The Knowledge Production and Circulation component of PCAN identifies research themes and topics pertinent to the vision of the proposed network. For its pilot research project, it undertakes archival research on Philippine artists Jess Ayco (1916-1982), Santiago Bose (1949-2002), Abdulmari Imao (1936-2014), and Junyee (Luis Yee Jr) (born 1942). Born or based in the regions of Bacolod, Baguio, Jolo, and Los Baños, the artists represent the disparate conditions and production in Philippine modern and contemporary art. Their artistic practices have since been translated beyond province and nation, decentering the national and global privileges of Manila and the west, and altogether broadening the scope of locality.
The pilot research project offers timelines and historiographies of the aforementioned artists based on annotated bibliographies of extensive compilations of primary sources and a meta-critique of historical surveys. In mapping and retracing their places in the master narrative of Philippine art, the project reflects on the constructed notions of “region” and the “contemporary” and the former’s presence in the latter.
This is an exhibition to launch the Philippine Contemporary Art Network. It explores ideas of the region and the different “practices of placeness” in Philippine contemporary art by tracing numerous strains of place making in the works of artists from different localities across the Philippines. Art by emerging artists are presented alongside more settled ones, allowing one generation to speak to another by way of art. The exhibition examines negotiations of the global by gathering various practices of making and claiming place through contemporary art. It subsequently attempts to formulate ideas of the contemporary by way of a pliant and porous local, giving form to an attitude sharply described as a “restless worldliness.” Collateral activities are organized with the exhibition, including a discussion platform to examine impulses underlying the curatorial —those that frame and activate localities in their assertion of claims to place against an overarching globality.
Within the frame of Public Engagement and Artistic Formation, this initiation outlines the ground for accumulating and reviewing resources (institutions/infrastructures) and references (actors/agents) for the research direction of the Philippine Contemporary Art Network. It sets four terms into motion: the public/s, engagement, the artistic, and formation. The method of temporarily collapsing the clusters of “public engagement” and “artistic formation” aims to design pathways for reading the multiple gaps and intersections across practices of access, exchange, custodianship, and reception in the Philippine cultural sector.
It is loosely divided into four segments: Scenes of Access, Patterns of Exchange, Modes of Custodianship, and Fields of Reception. These rubrics are generative intermediaries in studying attachments and affiliations in the contexts of artistic production, and in the histories of institutions and institution building.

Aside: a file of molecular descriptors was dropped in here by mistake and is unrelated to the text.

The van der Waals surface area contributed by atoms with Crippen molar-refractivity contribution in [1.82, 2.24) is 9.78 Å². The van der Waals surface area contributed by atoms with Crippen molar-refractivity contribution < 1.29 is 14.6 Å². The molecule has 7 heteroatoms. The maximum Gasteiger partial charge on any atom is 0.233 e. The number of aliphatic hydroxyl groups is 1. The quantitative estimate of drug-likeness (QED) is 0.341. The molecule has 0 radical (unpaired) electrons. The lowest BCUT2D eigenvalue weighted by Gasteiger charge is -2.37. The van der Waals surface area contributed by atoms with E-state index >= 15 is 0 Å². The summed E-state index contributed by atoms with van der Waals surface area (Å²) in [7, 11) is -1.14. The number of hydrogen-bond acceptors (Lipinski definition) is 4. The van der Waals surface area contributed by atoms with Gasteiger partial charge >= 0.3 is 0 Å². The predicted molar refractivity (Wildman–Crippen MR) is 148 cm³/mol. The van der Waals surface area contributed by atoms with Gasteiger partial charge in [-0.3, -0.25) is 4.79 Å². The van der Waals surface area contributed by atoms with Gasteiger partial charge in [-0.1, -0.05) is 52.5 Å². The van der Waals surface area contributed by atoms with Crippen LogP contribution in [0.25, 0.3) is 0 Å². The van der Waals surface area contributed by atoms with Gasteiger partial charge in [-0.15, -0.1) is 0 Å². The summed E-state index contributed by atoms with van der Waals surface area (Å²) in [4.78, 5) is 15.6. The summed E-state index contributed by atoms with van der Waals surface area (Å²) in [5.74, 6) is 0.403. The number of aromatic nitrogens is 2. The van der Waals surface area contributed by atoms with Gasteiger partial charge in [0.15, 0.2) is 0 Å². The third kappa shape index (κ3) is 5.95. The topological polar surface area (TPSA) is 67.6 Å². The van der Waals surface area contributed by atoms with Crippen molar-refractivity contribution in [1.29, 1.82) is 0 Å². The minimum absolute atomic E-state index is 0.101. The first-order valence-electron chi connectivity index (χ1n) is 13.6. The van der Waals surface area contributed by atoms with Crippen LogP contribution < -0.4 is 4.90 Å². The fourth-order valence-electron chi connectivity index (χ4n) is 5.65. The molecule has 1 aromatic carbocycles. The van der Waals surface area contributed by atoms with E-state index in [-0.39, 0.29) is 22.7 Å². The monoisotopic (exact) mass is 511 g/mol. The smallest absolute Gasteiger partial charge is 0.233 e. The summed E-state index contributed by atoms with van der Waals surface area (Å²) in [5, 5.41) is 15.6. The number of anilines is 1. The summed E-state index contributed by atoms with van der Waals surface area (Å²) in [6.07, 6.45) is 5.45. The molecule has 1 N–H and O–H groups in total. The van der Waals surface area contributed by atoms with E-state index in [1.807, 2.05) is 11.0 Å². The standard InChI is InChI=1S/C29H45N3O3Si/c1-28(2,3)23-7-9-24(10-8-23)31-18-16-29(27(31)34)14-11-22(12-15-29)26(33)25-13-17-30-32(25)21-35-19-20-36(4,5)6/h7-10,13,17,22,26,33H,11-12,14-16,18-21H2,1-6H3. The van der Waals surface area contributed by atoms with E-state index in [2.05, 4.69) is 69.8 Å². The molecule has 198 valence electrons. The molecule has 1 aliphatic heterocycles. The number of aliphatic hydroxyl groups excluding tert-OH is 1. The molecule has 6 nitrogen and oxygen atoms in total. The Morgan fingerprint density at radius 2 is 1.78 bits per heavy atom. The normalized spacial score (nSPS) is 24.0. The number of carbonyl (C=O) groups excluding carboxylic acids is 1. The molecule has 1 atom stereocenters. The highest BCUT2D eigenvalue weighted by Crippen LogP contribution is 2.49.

Initially, it elects three ecologies of practices: Los Baños through the Philippine High School for the Arts and the International Rice Research Institute; Siliman University as an interface to liberal (arts) education in Southern Philippines; Aga Khan Museum of Islamic Art at Mindanao State University through the journal archives of the Institute of Islamic Studies at University of the Philippines, Diliman.
This anthology introduces the writing and the textual work, alongside the poetry and curatorial and graphic design, of the artist-curator Raymundo Albano. It addresses the concerns of Albano in the intersecting fields of the creative, the critical, the cultural, and the curatorial. It is to these that Albano speaks: the discourse and practice of art making and instilling it with presence in the world of ideas, exhibitions, and the particularities of lived life. This is the ecology of the writing, its province.
In Albano’s agenda, roots, basics, beginnings (taken from an eponymous exhibition in 1977) matter, and primarily because they constitute the material through which process or method takes place. Whatever may be inferred or alluded to or intuited in the long duration of the creative struggle emerges from lineage, technology, and origin. Whether critique comes in to complicate or interactions intervene, the “intelligence” of the material cannot be severed from the “integrity” of the lifeworld from which it is generated and through which such lifeworld is reinvested. Some would call this “context,” others would say it is “impulse” or “urge.” Whatever it is that may be brought to our attentiveness as that which excites what we broadly reference as art, it should stir up a world that is, in the imagination of Albano, “suddenly turning visible,” a condition quite akin to Michel Foucault’s “sudden vicinity of things.”
Download the accompanying book Raymundo Albano: Texts here.